Martien H.H. van Dijk
Editor’s Note: For many years there has been confusion about the role of the European Community (EC) in supporting and fostering R&D in industrial laser and laser processing development. Many observers speculate that a massive funding investment, along with internal funding by several states, created, knowingly or not, the strong presence of laser and system suppliers in Europe. For the benefit of readers unfamiliar with the EC laser structure I asked Contributing Editor Martien van Dijk to develop a perspective on the current situation. - DAB
The industrial, political, and economic landscapes of Europe have changed dramatically since the end of World War II, 60 years ago. During that period countries lost their colonies-sources of raw material and markets for their industrial products. Coal and steel mines closed. The main part of the shipbuilding industry moved to the Far East. Textile factories closed one after the other.
Leading politicians, wanting to prevent a new European-wide war, realized the need to establish a European Community that would act to stimulate European-wide cooperation not only in economics but also in the fields of research, development, and manufacturing. And beginning in 1958 with six founding states, the European Union was formed. As a result of the end of the Cold War the political integration of Europe accelerated and by May 2004 the European Community had grown to 25 member states with two more states expected to join in 2007.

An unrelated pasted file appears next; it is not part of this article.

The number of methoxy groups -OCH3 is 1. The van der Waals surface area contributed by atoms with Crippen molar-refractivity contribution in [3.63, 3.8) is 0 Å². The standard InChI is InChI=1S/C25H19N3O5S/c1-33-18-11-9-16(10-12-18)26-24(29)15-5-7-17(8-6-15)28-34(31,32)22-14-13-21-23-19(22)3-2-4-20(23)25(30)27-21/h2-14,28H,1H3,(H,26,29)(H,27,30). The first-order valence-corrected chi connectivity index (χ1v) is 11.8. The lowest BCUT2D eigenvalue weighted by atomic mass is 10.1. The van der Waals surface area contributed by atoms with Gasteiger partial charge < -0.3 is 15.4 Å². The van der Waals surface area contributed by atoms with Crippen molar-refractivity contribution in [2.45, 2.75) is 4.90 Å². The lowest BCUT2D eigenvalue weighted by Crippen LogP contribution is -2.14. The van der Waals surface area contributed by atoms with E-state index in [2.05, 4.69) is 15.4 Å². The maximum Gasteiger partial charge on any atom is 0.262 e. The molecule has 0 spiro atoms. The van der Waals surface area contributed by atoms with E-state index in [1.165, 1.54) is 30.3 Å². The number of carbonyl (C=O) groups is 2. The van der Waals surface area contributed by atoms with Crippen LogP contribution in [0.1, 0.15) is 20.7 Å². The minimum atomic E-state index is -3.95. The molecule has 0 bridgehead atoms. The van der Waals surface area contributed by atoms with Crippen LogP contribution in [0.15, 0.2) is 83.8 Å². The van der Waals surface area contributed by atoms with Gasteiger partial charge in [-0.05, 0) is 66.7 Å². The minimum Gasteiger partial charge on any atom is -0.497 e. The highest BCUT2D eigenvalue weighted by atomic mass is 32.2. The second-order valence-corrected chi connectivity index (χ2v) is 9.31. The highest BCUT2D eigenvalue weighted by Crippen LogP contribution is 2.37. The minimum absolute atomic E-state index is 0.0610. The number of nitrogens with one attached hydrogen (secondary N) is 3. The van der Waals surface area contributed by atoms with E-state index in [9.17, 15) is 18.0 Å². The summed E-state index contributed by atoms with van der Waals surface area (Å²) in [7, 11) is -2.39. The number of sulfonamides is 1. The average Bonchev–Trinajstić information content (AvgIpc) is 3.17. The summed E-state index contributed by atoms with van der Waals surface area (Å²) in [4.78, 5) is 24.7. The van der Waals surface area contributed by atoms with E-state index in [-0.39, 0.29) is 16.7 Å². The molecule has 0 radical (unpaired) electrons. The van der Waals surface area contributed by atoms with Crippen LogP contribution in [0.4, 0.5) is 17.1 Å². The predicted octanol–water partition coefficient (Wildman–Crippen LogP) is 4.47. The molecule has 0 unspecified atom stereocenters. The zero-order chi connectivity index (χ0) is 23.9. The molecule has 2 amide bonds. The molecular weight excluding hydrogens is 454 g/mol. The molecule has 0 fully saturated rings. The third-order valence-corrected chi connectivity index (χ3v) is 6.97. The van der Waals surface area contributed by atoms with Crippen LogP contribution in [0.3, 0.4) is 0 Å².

Cooperation in the fields of science, technology, and development started in 1971 with the launch of the COST program. Today there are three main programs that focus on stimulating multinational cooperation in the fields of research and development: COST, EUREKA, and the Framework Programs (FP).
COST-an intergovernmental framework for COoperation of Science and Technical Research-was set up in 1971 by 19 countries together with the European Community, which then had only six member states. The COST program allows the coordination of nationally funded research on a European level, covering basic and pre-competitive research as well as activities of public utility. Today it has almost 200 Actions and involves nearly 30,000 scientists from 34 European Member States and more then 80 participating institutes from 11 non-COST Member States and Non Governmental Organizations.